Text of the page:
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How Anterior Hip Replacement Surgery Works

Last updated 2 years ago

With age, bones and cartilage in the hip gradually degrade, which can cause severe hip pain, decreased mobility, and loss of function. If medications and physical therapy fail to provide relief, your orthopaedic specialist may recommend hip replacement.

Today, more and more orthopaedic surgeons are performing anterior hip replacement surgery. This procedure takes an anterior (or frontal) approach to access the hip joint, unlike traditional hip replacement surgery that creates a long incision beside or behind the joint. Anterior hip replacement allows the surgeon to go between the hip muscles, rather than cutting through and detaching the major muscle groups from the hip joint. The anterior approach is less invasive, requires smaller incisions, and causes less postoperative pain than traditional methods. Leaving the muscles intact also gives the joint more stability, reducing the risk of hip dislocation. Patients who undergo anterior hip replacement surgery are therefore able to enjoy a quicker recovery and return to normal activities.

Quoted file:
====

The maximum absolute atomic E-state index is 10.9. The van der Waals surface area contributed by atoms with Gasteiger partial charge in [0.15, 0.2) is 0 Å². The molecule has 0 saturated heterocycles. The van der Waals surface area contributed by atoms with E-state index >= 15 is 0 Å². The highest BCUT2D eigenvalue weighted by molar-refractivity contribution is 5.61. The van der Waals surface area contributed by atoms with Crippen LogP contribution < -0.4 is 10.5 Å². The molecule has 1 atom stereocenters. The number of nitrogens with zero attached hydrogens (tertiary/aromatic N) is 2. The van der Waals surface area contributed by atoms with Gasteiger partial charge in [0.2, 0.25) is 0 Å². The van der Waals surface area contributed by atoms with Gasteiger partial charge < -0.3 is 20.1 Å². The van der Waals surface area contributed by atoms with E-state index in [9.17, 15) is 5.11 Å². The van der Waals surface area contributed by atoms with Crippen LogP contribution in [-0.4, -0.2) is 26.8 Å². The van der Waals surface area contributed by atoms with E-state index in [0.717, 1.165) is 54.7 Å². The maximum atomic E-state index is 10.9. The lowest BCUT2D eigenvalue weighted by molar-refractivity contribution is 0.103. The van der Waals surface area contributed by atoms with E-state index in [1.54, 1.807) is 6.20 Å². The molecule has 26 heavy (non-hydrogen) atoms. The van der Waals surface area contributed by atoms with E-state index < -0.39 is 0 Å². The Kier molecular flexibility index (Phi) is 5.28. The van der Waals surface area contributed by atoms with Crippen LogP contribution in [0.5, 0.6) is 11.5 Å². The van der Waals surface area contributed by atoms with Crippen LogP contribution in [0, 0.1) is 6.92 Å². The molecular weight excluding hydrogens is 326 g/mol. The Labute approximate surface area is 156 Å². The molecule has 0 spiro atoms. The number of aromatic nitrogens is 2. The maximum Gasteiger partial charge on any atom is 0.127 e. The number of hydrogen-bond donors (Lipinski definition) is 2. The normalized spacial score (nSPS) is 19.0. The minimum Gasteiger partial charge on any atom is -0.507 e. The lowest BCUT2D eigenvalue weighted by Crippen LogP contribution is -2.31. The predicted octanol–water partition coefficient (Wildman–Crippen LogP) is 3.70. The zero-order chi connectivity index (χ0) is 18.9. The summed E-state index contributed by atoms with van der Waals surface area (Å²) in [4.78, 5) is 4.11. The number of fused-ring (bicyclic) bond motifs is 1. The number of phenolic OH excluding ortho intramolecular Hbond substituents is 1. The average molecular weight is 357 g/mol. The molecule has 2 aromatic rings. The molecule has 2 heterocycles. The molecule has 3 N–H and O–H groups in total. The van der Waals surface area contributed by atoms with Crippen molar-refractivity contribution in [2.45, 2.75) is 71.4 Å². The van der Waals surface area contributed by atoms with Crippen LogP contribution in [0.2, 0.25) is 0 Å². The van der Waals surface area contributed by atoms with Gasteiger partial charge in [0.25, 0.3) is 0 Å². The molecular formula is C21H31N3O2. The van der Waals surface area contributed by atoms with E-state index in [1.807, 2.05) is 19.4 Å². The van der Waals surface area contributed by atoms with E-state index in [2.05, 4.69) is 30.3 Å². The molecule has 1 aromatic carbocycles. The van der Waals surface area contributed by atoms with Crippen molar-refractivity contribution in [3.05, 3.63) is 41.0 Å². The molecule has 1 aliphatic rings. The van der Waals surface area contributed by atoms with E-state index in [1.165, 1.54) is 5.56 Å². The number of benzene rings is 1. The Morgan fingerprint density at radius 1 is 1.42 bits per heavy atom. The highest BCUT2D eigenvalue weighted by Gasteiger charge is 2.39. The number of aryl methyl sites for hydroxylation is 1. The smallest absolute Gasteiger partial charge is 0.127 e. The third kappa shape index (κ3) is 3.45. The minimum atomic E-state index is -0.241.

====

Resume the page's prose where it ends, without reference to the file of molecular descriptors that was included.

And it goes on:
If you would like to determine your candidacy for this procedure, contact the Orthopaedic & Spine Institute at Doctors Hospital of Sarasota. Our orthopaedic care unit offers a wide range of innovative procedures to help patients regain their quality of life, so call us at (888) 685-1596 to learn more.

 

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Disclaimer: The materials provided are intended for informational purposes only. You should contact your doctor for medical advice. Use of and access to this website or other materials do not create a physician-patient relationship. The opinions expressed through this website are the opinions of the individual author and may not reflect the opinions of the hospital, medical staff, or any individual physician or other healthcare professional.
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